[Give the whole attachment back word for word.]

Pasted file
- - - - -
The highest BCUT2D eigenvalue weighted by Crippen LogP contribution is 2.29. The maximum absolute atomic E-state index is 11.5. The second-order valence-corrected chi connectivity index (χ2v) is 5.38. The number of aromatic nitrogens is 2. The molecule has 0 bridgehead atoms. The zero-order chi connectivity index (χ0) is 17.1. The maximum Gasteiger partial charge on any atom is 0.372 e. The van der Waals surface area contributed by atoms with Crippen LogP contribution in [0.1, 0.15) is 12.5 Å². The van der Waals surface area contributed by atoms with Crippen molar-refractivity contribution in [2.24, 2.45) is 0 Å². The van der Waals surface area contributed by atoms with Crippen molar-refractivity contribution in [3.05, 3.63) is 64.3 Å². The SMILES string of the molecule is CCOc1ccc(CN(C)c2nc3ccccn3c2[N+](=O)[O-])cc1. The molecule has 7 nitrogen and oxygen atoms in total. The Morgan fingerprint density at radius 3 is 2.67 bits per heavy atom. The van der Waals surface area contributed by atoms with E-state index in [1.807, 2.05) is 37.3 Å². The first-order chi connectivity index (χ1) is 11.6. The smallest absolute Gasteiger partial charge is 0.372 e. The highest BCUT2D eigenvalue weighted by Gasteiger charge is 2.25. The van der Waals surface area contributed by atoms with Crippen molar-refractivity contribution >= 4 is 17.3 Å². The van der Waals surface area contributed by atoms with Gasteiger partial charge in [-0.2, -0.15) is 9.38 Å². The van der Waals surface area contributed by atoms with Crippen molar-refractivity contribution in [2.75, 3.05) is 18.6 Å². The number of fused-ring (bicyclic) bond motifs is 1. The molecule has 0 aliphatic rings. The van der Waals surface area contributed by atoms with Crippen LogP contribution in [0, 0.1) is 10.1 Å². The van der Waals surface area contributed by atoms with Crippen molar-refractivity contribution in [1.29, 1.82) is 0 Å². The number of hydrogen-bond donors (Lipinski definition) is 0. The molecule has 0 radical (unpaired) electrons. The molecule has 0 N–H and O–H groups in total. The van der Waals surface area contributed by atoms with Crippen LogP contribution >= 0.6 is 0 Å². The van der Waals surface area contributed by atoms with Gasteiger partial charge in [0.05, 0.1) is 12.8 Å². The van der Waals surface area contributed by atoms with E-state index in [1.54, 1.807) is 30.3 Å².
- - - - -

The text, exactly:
The highest BCUT2D eigenvalue weighted by Crippen LogP contribution is 2.29. The maximum absolute atomic E-state index is 11.5. The second-order valence-corrected chi connectivity index (χ2v) is 5.38. The number of aromatic nitrogens is 2. The molecule has 0 bridgehead atoms. The zero-order chi connectivity index (χ0) is 17.1. The maximum Gasteiger partial charge on any atom is 0.372 e. The van der Waals surface area contributed by atoms with Crippen LogP contribution in [0.1, 0.15) is 12.5 Å². The van der Waals surface area contributed by atoms with Crippen molar-refractivity contribution in [2.24, 2.45) is 0 Å². The van der Waals surface area contributed by atoms with Crippen molar-refractivity contribution in [3.05, 3.63) is 64.3 Å². The SMILES string of the molecule is CCOc1ccc(CN(C)c2nc3ccccn3c2[N+](=O)[O-])cc1. The molecule has 7 nitrogen and oxygen atoms in total. The Morgan fingerprint density at radius 3 is 2.67 bits per heavy atom. The van der Waals surface area contributed by atoms with E-state index in [1.807, 2.05) is 37.3 Å². The first-order chi connectivity index (χ1) is 11.6. The smallest absolute Gasteiger partial charge is 0.372 e. The highest BCUT2D eigenvalue weighted by Gasteiger charge is 2.25. The van der Waals surface area contributed by atoms with Crippen molar-refractivity contribution >= 4 is 17.3 Å². The van der Waals surface area contributed by atoms with Gasteiger partial charge in [-0.2, -0.15) is 9.38 Å². The van der Waals surface area contributed by atoms with Crippen molar-refractivity contribution in [2.75, 3.05) is 18.6 Å². The number of fused-ring (bicyclic) bond motifs is 1. The molecule has 0 aliphatic rings. The van der Waals surface area contributed by atoms with Crippen LogP contribution in [0, 0.1) is 10.1 Å². The van der Waals surface area contributed by atoms with Crippen molar-refractivity contribution in [1.29, 1.82) is 0 Å². The number of hydrogen-bond donors (Lipinski definition) is 0. The molecule has 0 radical (unpaired) electrons. The molecule has 0 N–H and O–H groups in total. The van der Waals surface area contributed by atoms with Crippen LogP contribution >= 0.6 is 0 Å². The van der Waals surface area contributed by atoms with Gasteiger partial charge in [0.05, 0.1) is 12.8 Å². The van der Waals surface area contributed by atoms with E-state index in [1.54, 1.807) is 30.3 Å².